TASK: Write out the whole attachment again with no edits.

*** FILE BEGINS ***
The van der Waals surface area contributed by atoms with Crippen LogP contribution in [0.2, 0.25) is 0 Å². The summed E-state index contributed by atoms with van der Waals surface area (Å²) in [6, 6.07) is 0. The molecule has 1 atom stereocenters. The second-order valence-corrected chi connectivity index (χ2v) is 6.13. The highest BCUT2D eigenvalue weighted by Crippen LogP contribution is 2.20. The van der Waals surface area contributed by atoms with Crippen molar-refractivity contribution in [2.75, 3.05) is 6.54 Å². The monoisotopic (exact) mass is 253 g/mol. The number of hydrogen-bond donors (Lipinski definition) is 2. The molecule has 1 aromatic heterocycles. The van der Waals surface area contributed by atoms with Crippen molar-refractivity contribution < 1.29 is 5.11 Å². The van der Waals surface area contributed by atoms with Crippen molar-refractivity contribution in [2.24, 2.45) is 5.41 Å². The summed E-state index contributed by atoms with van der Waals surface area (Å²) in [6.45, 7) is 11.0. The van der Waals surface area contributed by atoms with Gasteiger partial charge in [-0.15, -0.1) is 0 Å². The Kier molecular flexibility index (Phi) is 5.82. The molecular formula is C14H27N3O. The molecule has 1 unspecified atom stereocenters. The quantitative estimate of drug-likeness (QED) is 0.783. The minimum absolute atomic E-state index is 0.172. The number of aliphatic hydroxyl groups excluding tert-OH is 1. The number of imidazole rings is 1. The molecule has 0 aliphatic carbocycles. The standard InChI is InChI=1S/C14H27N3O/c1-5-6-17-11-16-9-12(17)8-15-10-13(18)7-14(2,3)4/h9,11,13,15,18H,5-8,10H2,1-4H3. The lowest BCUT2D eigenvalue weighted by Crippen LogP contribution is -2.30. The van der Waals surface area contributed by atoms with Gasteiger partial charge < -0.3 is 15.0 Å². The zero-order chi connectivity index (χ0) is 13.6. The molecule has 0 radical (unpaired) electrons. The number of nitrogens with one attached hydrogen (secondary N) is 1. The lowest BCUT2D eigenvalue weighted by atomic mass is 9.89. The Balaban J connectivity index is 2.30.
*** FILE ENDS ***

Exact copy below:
The van der Waals surface area contributed by atoms with Crippen LogP contribution in [0.2, 0.25) is 0 Å². The summed E-state index contributed by atoms with van der Waals surface area (Å²) in [6, 6.07) is 0. The molecule has 1 atom stereocenters. The second-order valence-corrected chi connectivity index (χ2v) is 6.13. The highest BCUT2D eigenvalue weighted by Crippen LogP contribution is 2.20. The van der Waals surface area contributed by atoms with Crippen molar-refractivity contribution in [2.75, 3.05) is 6.54 Å². The monoisotopic (exact) mass is 253 g/mol. The number of hydrogen-bond donors (Lipinski definition) is 2. The molecule has 1 aromatic heterocycles. The van der Waals surface area contributed by atoms with Crippen molar-refractivity contribution < 1.29 is 5.11 Å². The van der Waals surface area contributed by atoms with Crippen molar-refractivity contribution in [2.24, 2.45) is 5.41 Å². The summed E-state index contributed by atoms with van der Waals surface area (Å²) in [6.45, 7) is 11.0. The van der Waals surface area contributed by atoms with Gasteiger partial charge in [-0.15, -0.1) is 0 Å². The Kier molecular flexibility index (Phi) is 5.82. The molecular formula is C14H27N3O. The molecule has 1 unspecified atom stereocenters. The quantitative estimate of drug-likeness (QED) is 0.783. The minimum absolute atomic E-state index is 0.172. The number of aliphatic hydroxyl groups excluding tert-OH is 1. The number of imidazole rings is 1. The molecule has 0 aliphatic carbocycles. The standard InChI is InChI=1S/C14H27N3O/c1-5-6-17-11-16-9-12(17)8-15-10-13(18)7-14(2,3)4/h9,11,13,15,18H,5-8,10H2,1-4H3. The lowest BCUT2D eigenvalue weighted by Crippen LogP contribution is -2.30. The van der Waals surface area contributed by atoms with Gasteiger partial charge < -0.3 is 15.0 Å². The zero-order chi connectivity index (χ0) is 13.6. The molecule has 0 radical (unpaired) electrons. The number of nitrogens with one attached hydrogen (secondary N) is 1. The lowest BCUT2D eigenvalue weighted by atomic mass is 9.89. The Balaban J connectivity index is 2.30.